Sure it's a brutal condemnation of the barbarity and ridiculousness of war, (and is very much the equal of his similarly themed Full Metal Jacket) but the fact it doesn't sugarcoat its anti-war motif with cliché or trite sentimentality, instead ramming home a subtle message with a darkly satirical streak, is what makes Paths of Glory stand out. From the brilliant choice to shoot the film in black and white (thus giving a gritty, darker feel to the entire story), to the short poignant dialogues and the generally minimalist approach to the anti-war message of the screenplay - it all mixes together incredibly well. Kubrick could have spent hours of celluloid on the finer illogical points of military court martial trials, as well as elaborating on the horrors behind the deluded decision making preceding battle. Instead he wrapped the total package in a fast-paced 87 minutes that doesn't miss a beat. A film doesn't need to be three hours long in order to be profound.
Such simplicity combined with a deliciously dark and biting script, some wonderful performances from Adolphe Menjou and George MacReady as the despicable generals and Kubrick's own technical nous (it looks like the film was made in the seventies rather than the fifties) make this the most easily accessible and enjoyable of all his movies. Paths of Glory is also his most emotional film (to which the ending will testify, a rare glimpse of humanity) and that's why it remains one of his best, if not the best within the entirety of the war film genre.
5. The Big Lebowski (1998), Joel & Ethan Coen
Whilst Fargo deservedly won the Coen Brothers the Oscar plaudits they deserve, The Big Lebowski is not only their real masterpiece, it's also the funniest fucking film ever made. Whilst the screenplay has more in common with a Raymond Chandler-esque detective tale - with a soiled rug and an insidious kidnap plot holding the string of events together - it's not until you delve much deeper that the full blown comedy will cause your spleen to rupture.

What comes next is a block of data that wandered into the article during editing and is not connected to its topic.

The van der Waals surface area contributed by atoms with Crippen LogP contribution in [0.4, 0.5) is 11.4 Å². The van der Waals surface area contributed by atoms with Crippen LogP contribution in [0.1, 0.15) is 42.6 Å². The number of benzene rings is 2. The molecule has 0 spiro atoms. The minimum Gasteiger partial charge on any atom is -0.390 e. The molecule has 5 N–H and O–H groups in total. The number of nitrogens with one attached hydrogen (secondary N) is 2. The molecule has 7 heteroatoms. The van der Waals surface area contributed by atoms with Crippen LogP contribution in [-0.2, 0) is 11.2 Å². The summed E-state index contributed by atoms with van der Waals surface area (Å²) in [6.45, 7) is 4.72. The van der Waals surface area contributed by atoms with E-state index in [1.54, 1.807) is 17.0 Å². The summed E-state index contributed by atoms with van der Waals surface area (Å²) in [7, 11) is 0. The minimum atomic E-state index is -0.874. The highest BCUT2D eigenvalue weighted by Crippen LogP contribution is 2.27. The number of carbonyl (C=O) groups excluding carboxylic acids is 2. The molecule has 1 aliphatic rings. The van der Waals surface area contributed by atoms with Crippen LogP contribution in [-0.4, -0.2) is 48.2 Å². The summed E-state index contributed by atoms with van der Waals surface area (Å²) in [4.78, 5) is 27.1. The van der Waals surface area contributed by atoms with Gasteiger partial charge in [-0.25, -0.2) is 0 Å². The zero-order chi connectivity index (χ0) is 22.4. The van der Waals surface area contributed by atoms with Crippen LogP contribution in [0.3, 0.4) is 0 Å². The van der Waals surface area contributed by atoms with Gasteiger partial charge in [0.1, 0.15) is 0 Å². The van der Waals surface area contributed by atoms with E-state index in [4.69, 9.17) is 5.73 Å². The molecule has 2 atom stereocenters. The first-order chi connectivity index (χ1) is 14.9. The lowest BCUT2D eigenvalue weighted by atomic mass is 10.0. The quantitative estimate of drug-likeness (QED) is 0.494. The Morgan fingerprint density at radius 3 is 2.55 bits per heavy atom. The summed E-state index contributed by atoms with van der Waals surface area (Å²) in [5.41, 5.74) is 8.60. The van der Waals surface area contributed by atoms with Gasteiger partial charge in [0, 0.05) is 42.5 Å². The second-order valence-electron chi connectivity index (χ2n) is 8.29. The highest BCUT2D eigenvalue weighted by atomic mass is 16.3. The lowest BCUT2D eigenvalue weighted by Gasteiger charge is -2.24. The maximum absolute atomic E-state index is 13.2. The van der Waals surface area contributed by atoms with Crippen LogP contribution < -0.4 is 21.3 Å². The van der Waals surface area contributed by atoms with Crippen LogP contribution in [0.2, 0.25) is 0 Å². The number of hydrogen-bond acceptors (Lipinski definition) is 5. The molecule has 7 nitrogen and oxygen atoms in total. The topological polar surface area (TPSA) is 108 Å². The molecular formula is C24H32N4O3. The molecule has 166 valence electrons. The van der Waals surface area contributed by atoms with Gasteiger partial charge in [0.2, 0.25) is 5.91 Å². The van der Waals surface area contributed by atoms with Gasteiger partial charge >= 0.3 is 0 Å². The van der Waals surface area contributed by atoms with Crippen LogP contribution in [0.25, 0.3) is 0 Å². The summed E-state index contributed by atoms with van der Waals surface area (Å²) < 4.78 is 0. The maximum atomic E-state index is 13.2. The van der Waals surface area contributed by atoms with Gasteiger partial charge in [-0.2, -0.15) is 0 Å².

How this is possible is debatable. Some would say a story which goes nowhere, is full of red herrings and wild goose chases, leaving little actually resolved by the end, allows for the host of zany characters on show to simply breathe life into proceedings. Jeff Bridges is perfect as the eternal slacker, bumbling from one fiasco to the next in his own personal rug replacing odyssey, bettered only by John Goodman's slightly unhinged Vietnam veteran and Jesus, a rather extravagant bowling messiah. Indeed, Jesus' introduction is possibly one of the finest ever filmed. But it's the impressive number of different style of gags throughout that elevates Lebowski above most contemporaries. It has a wonderful dry wit ('obviously you're not a golfer'), some fantastic slap-stick, great dialogue ('F**k me! Say what you want about the tenants of national socialism at least its an ethos'), excellent recurring jokes (witness the slow destruction of The Dude's car), too many laugh out loud moments to mention (the reactionary chief of police's mug throwing, a dead man's ashes blowing into The Dude's beard) and a sequence of visual genius involving a curious Dude, a pencil and a tracing etch that is just as memorable, if not better, than Airplane's drinking problem gag.
Trust me, The Big Lebowski is brilliant. Nihilists, carpet pisser's, paedo bowling messiahs, pacifists, ex-Vietnam vets, quasi-Europeon artists and The Dude. It's got everything you want in a comedy and much, much more! Hell, we never even find out if the Dude and Walter get to the bowling final - the hall-markings of a truly a great movie.
4. Blade Runner (1982), Ridley Scott